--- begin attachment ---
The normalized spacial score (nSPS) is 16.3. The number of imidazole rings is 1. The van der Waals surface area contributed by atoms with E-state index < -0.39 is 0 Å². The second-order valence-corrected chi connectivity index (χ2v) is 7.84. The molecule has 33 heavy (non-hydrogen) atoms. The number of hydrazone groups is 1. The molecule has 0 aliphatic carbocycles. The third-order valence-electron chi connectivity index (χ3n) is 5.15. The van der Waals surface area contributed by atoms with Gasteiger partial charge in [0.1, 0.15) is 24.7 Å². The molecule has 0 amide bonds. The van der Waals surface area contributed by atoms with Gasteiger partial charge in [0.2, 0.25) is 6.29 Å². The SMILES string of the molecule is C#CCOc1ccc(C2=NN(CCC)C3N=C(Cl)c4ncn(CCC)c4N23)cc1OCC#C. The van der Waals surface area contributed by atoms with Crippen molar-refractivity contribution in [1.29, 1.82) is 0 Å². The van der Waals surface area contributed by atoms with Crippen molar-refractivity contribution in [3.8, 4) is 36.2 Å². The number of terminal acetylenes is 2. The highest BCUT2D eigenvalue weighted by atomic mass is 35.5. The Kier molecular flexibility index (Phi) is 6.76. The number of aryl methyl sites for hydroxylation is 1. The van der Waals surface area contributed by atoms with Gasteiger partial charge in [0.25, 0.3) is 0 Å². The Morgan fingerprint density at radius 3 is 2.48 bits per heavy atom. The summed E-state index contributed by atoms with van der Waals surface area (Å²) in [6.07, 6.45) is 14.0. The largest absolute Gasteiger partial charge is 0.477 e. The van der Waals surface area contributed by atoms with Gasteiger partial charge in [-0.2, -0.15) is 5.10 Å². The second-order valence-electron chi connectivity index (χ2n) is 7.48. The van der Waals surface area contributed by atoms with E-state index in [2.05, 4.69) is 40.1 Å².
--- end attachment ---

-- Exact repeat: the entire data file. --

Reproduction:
The normalized spacial score (nSPS) is 16.3. The number of imidazole rings is 1. The van der Waals surface area contributed by atoms with E-state index < -0.39 is 0 Å². The second-order valence-corrected chi connectivity index (χ2v) is 7.84. The molecule has 33 heavy (non-hydrogen) atoms. The number of hydrazone groups is 1. The molecule has 0 aliphatic carbocycles. The third-order valence-electron chi connectivity index (χ3n) is 5.15. The van der Waals surface area contributed by atoms with Gasteiger partial charge in [0.1, 0.15) is 24.7 Å². The molecule has 0 amide bonds. The van der Waals surface area contributed by atoms with Gasteiger partial charge in [0.2, 0.25) is 6.29 Å². The SMILES string of the molecule is C#CCOc1ccc(C2=NN(CCC)C3N=C(Cl)c4ncn(CCC)c4N23)cc1OCC#C. The van der Waals surface area contributed by atoms with Crippen molar-refractivity contribution in [1.29, 1.82) is 0 Å². The van der Waals surface area contributed by atoms with Crippen molar-refractivity contribution in [3.8, 4) is 36.2 Å². The number of terminal acetylenes is 2. The highest BCUT2D eigenvalue weighted by atomic mass is 35.5. The Kier molecular flexibility index (Phi) is 6.76. The number of aryl methyl sites for hydroxylation is 1. The van der Waals surface area contributed by atoms with Gasteiger partial charge in [0.25, 0.3) is 0 Å². The Morgan fingerprint density at radius 3 is 2.48 bits per heavy atom. The summed E-state index contributed by atoms with van der Waals surface area (Å²) in [6.07, 6.45) is 14.0. The largest absolute Gasteiger partial charge is 0.477 e. The van der Waals surface area contributed by atoms with Gasteiger partial charge in [-0.2, -0.15) is 5.10 Å². The second-order valence-electron chi connectivity index (χ2n) is 7.48. The van der Waals surface area contributed by atoms with E-state index in [2.05, 4.69) is 40.1 Å².